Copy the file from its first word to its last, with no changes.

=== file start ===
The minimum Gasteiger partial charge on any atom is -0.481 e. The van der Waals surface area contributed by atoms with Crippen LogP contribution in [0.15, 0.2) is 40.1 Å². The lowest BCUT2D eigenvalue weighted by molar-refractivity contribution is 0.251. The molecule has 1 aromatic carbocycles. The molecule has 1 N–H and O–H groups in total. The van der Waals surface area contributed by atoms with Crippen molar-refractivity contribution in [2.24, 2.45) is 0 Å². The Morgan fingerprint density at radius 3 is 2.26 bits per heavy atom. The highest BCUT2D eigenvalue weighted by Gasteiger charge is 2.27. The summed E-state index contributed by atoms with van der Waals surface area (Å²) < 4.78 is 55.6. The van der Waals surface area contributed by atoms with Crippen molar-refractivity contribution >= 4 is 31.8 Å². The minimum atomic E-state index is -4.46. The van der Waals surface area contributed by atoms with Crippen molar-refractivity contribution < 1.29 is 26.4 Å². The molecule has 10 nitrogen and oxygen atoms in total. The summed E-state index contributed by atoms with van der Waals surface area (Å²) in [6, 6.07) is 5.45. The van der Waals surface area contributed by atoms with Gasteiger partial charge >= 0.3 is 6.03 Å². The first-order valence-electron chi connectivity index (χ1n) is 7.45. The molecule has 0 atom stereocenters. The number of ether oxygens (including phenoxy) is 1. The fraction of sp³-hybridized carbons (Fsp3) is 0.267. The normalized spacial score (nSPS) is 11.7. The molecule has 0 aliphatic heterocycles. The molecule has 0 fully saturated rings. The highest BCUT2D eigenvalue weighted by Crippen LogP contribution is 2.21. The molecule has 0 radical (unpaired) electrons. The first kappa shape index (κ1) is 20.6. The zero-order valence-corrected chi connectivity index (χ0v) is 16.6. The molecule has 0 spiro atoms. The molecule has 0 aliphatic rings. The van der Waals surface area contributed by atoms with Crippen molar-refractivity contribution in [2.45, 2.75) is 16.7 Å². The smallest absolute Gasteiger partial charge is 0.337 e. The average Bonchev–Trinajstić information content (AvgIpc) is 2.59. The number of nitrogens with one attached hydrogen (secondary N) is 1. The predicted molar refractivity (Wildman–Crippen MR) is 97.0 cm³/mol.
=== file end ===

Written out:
The minimum Gasteiger partial charge on any atom is -0.481 e. The van der Waals surface area contributed by atoms with Crippen LogP contribution in [0.15, 0.2) is 40.1 Å². The lowest BCUT2D eigenvalue weighted by molar-refractivity contribution is 0.251. The molecule has 1 aromatic carbocycles. The molecule has 1 N–H and O–H groups in total. The van der Waals surface area contributed by atoms with Crippen molar-refractivity contribution in [2.24, 2.45) is 0 Å². The Morgan fingerprint density at radius 3 is 2.26 bits per heavy atom. The highest BCUT2D eigenvalue weighted by Gasteiger charge is 2.27. The summed E-state index contributed by atoms with van der Waals surface area (Å²) < 4.78 is 55.6. The van der Waals surface area contributed by atoms with Crippen molar-refractivity contribution >= 4 is 31.8 Å². The minimum atomic E-state index is -4.46. The van der Waals surface area contributed by atoms with Crippen molar-refractivity contribution < 1.29 is 26.4 Å². The molecule has 10 nitrogen and oxygen atoms in total. The summed E-state index contributed by atoms with van der Waals surface area (Å²) in [6, 6.07) is 5.45. The van der Waals surface area contributed by atoms with Gasteiger partial charge >= 0.3 is 6.03 Å². The first-order valence-electron chi connectivity index (χ1n) is 7.45. The molecule has 0 atom stereocenters. The number of ether oxygens (including phenoxy) is 1. The fraction of sp³-hybridized carbons (Fsp3) is 0.267. The normalized spacial score (nSPS) is 11.7. The molecule has 0 aliphatic heterocycles. The molecule has 0 fully saturated rings. The highest BCUT2D eigenvalue weighted by Crippen LogP contribution is 2.21. The molecule has 0 radical (unpaired) electrons. The first kappa shape index (κ1) is 20.6. The zero-order valence-corrected chi connectivity index (χ0v) is 16.6. The molecule has 0 spiro atoms. The molecule has 0 aliphatic rings. The van der Waals surface area contributed by atoms with Crippen molar-refractivity contribution in [2.45, 2.75) is 16.7 Å². The smallest absolute Gasteiger partial charge is 0.337 e. The average Bonchev–Trinajstić information content (AvgIpc) is 2.59. The number of nitrogens with one attached hydrogen (secondary N) is 1. The predicted molar refractivity (Wildman–Crippen MR) is 97.0 cm³/mol.